The proportion of new European corporate funding accounted for by bonds has shrunk for the second year running as banks are increasingly keen to lend, supported by continued loose monetary policy, reports Fitch Ratings.
In its report, entitled
‘Corporate Funding Disintermediation 1Q15’
, the credit ratings agency (CRA) reveals that total new debt (bonds and syndicated loans) rose 3% to a post-crisis record of €1.075 trillion in 2014, according to Dealogic data.
Bonds accounted for 39% of total new debt, down from 43% in 2013. While over the year in total bond issuance contracted by 6% to €419bn and loans expanded by 9% to €656bn, volumes in the fourth quarter of 2014 were unusually weak, especially for loans which hit their lowest level since Q3 2009. This trend has continued into 2015, with year-to-date bond and loan issuance at their lowest levels since 2010 and 2011, respectively.
Total new debt raised is less than three-quarters of the 2007 high of €1.5 trillion when loans accounted for a record 84%. This gap may reflect the fragile nature of Europe’s economic recovery, with the corporate sector investing only cautiously in view of deflationary pressures. While companies are facing a 2015 funding landscape of ample and low cost debt from bond investors and bankers alike, demand will mainly come from refinancing and merger and acquisition (M&A) rather than from capital expenditure (capex) needs.
Oil/gas and energy/utility companies drove the main sector change in 2014 as they reduced bond issuance, reflecting lower expansionary capex in the wake of the sharp fall in oil prices. The former sector’s issuance was down by one third, and the latter’s by one quarter. By contrast, telecom and healthcare issuance grew strongly amid ongoing in-market consolidation. Loan volume trends were in line with all these bond market sector trends.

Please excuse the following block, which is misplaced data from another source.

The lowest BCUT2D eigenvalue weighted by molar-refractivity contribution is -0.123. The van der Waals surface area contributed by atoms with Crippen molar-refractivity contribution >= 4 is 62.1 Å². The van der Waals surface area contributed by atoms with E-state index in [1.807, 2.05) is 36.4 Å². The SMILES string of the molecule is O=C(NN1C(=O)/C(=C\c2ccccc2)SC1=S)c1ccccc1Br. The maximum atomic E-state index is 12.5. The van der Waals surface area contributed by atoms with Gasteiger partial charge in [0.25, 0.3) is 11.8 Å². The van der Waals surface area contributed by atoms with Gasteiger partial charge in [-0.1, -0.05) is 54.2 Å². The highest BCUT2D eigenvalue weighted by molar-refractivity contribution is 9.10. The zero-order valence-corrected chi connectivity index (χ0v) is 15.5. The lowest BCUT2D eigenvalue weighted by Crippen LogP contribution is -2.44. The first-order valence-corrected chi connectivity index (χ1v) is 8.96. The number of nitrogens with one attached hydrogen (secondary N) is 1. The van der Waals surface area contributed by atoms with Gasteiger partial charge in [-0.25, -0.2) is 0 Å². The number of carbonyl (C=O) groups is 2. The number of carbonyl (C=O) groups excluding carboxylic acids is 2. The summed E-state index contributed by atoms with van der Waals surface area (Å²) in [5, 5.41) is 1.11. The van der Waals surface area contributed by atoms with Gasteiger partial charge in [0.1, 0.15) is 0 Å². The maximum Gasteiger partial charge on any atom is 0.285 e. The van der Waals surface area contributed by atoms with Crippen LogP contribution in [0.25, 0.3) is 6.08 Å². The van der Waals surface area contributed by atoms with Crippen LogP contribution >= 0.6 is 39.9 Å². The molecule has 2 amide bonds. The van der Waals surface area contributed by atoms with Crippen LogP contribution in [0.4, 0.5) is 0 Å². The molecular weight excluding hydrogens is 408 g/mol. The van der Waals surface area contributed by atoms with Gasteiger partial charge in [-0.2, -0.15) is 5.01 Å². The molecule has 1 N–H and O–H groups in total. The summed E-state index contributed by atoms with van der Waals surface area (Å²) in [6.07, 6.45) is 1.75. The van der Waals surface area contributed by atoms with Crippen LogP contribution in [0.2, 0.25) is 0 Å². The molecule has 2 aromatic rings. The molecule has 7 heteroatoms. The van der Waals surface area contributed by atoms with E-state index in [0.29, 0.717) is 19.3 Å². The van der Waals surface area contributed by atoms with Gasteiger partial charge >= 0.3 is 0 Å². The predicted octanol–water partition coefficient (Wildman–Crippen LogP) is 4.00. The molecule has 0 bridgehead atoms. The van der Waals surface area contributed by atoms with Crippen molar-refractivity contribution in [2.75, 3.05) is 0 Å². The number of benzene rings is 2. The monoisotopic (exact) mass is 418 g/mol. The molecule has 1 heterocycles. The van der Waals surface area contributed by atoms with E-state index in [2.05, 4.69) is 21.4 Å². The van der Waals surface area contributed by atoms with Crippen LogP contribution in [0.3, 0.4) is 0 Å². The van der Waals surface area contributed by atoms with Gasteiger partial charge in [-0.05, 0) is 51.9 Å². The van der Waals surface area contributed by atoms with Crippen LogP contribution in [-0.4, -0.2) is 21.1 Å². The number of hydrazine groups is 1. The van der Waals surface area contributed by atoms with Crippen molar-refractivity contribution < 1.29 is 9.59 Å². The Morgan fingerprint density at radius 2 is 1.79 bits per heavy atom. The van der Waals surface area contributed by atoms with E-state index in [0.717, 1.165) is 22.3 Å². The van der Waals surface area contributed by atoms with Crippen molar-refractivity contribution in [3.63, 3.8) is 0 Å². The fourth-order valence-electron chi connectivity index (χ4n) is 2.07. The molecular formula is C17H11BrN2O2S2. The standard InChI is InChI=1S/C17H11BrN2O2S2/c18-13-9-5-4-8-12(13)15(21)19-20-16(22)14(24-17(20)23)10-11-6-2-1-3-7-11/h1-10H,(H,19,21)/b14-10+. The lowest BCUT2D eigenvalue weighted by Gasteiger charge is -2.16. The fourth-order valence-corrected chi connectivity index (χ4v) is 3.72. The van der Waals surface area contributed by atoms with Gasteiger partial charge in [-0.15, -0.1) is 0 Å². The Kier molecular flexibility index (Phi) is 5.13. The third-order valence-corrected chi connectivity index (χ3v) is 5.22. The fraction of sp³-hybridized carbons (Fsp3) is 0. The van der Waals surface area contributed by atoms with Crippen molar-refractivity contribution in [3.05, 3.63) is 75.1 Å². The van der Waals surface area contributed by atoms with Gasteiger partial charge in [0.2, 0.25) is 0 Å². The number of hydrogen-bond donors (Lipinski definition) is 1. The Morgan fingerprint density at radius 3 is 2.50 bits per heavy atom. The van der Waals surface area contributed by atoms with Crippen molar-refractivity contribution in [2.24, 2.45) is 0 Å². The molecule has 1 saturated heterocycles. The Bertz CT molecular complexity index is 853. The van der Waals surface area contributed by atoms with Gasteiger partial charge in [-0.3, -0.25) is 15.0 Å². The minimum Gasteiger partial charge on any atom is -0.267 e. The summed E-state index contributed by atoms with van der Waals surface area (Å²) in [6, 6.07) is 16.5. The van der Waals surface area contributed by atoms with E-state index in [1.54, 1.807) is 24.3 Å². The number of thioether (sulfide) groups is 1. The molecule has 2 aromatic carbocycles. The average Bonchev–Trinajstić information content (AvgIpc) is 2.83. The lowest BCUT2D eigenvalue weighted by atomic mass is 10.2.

On a regional basis, eurozone periphery corporate bond issuance contracted – 21% for Spain and 10% for Italy – reversing the trend of bond investors stepping in to fill the gap from retreating lenders. Loans to companies in this region were up marginally on balance – up strongly in Greece, Ireland and Portugal; 5% in Spain; but down 17% in Italy. In Europe’s three largest economies – Germany, France and the UK – corporates boosted funds by 16% in aggregate, spread across bonds and loans in all three countries.
Issuance by Central and Eastern European companies was down by around €70bn compared to 2013 (bonds and loans combined). Russia accounted for more than half this shortfall. Geopolitical risks, domestic currency devaluation and slower growth will affect emerging-market issuers to varying degrees this year.
The telecoms, pharmaceutical, building materials and utilities sectors will see continued structural rebalancing in 2015, says Fitch. Together with the drive to boost revenues in a slow growth environment, this will lead to an increase in the level of strategic M&A activity in the near-term – likely to be funded through a mix of new bond issuance, bridge financing and equity..
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